Mary and I have both been knocking around the local publishing scene for more than 20 years, but we managed to never meet one another before today. No matter. Our approach to the subject was in sync (“Great minds…,” she told me later). She expanded on and reinforced my points below and added the perspective of a much larger publisher.
As promised, here is the outline I developed beforehand:
1. The current situation is difficult for some freelancers.
- Economic contraction has caused some publishers to reduce their title counts—trying to publish smarter, not harder.
- Everyone is still recovering from the massive publishing layoffs in December 2009.
- Publishers are keeping more work in-house and asking for more productivity from employees—especially in the third and fourth quarters of the year.
- Nonfiction book sales are declining overall because people can get “good enough” information online for free.
- People who have had a steady gig with one publisher are suddenly finding themselves without work.
- Employment for editors, writers, and authors is expected to rise by 8% by 2018; however, competition for these jobs is expected to be fierce (see the U.S. Department of Labor’s Occupational Outlook Handbook).
2. How will the shift to e-books affect freelancers?
- 40 million people will have e-readers in 2011.
- Penguin’s e-book revenues were up 182% in 2010.
- Borders bankruptcy means fewer opportunities for people to find and buy printed books.
- Content still needs to be edited and indexed.
- More proofreading may take place in PDFs.
- Book design for text-heavy books will be simplified and more utilitarian for easy conversion to e-books. It will pay to be familiar with XML, Mobi, and how to convert PDFs to other e-book formats.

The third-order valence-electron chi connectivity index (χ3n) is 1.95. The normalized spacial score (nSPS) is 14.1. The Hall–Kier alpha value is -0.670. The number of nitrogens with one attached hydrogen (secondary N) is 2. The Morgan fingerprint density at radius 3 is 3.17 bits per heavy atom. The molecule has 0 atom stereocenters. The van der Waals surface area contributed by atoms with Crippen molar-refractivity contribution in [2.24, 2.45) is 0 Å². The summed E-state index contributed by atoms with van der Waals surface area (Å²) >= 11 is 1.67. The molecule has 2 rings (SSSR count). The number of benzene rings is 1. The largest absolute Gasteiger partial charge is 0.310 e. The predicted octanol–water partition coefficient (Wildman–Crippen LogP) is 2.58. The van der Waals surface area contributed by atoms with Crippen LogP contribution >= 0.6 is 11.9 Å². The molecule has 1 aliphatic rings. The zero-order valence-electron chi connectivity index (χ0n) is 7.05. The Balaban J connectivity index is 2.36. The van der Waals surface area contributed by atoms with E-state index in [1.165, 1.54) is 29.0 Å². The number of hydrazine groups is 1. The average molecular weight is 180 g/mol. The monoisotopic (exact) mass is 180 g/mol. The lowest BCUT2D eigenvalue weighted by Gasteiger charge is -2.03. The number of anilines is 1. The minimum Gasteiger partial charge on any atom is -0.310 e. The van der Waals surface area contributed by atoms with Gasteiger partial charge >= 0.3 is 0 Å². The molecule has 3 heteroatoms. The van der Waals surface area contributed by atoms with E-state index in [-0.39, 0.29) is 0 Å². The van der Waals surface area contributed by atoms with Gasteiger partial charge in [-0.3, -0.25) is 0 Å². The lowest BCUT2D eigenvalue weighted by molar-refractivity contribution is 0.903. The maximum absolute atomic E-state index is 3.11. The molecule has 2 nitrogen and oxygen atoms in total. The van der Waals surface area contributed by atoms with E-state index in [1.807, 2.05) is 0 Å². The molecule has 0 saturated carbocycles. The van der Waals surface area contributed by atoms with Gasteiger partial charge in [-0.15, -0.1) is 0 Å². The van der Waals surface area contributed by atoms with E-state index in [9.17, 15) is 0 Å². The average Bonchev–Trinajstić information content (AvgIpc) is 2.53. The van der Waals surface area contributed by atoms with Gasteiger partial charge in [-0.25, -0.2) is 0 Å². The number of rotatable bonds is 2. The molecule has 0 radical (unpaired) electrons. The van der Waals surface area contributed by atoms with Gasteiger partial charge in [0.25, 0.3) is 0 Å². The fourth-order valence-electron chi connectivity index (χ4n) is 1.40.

- More advanced apps and readers (iPad, Blio) will require richer content, with animation, embedded videos, audio, and so on.
- Everybody thinks they need an app, but nobody seems to be able to recommend a good iPhone app developer!
3. Networking is still the key to finding freelance work.
- Publishers are reluctant to hire someone they have never worked with before. It takes time to evaluate and train new freelancers. Most have their tried-and-true favorites and don’t need more help beyond them. It’s really a buyer’s market in Indy!
- Look to people you worked with when you were in house.
- Find people for whom you formerly worked who have moved to other publishers. (The “Macmillan Diaspora” has produced an amazing array of connections all over the country. Find them on LinkedIn and Facebook.)
4. Look to nontraditional markets.
- Custom publishing divisions (Pearson, Wiley).
- Self-publishing companies (Author Solutions).
- Book packagers.
- Company websites and blogs.
- Content farms (Demand Media, Associated Content, HubPages, Answers.com, About.com).
- Individuals (self-published books, doctoral theses, resumes, other small projects).
5. Follow the experts online to see where they think it’s all headed.
- Joe Wikert: Publishing 2020 blog
- Jane Friedman: There Are No Rules blog and her personal blog
- Kassia Krozser: Booksquare
Mary urged freelancers to go out and get their hands on the various e-readers and familiarize themselves with how text looks in them. She also provided this great list of resources for editors:
- http://radar.oreilly.com/publishing (for Tools of Change website)
Obviously, nobody can tell you exactly how this tumultuous time in publishing is going to pan out. My former next-door neighboor Andy Harris, a Wiley author, suggests that things in publishing might seem like they are out of order, but it's really just the beginning of a new order. It's exciting (and a little scary) to think where it all might lead.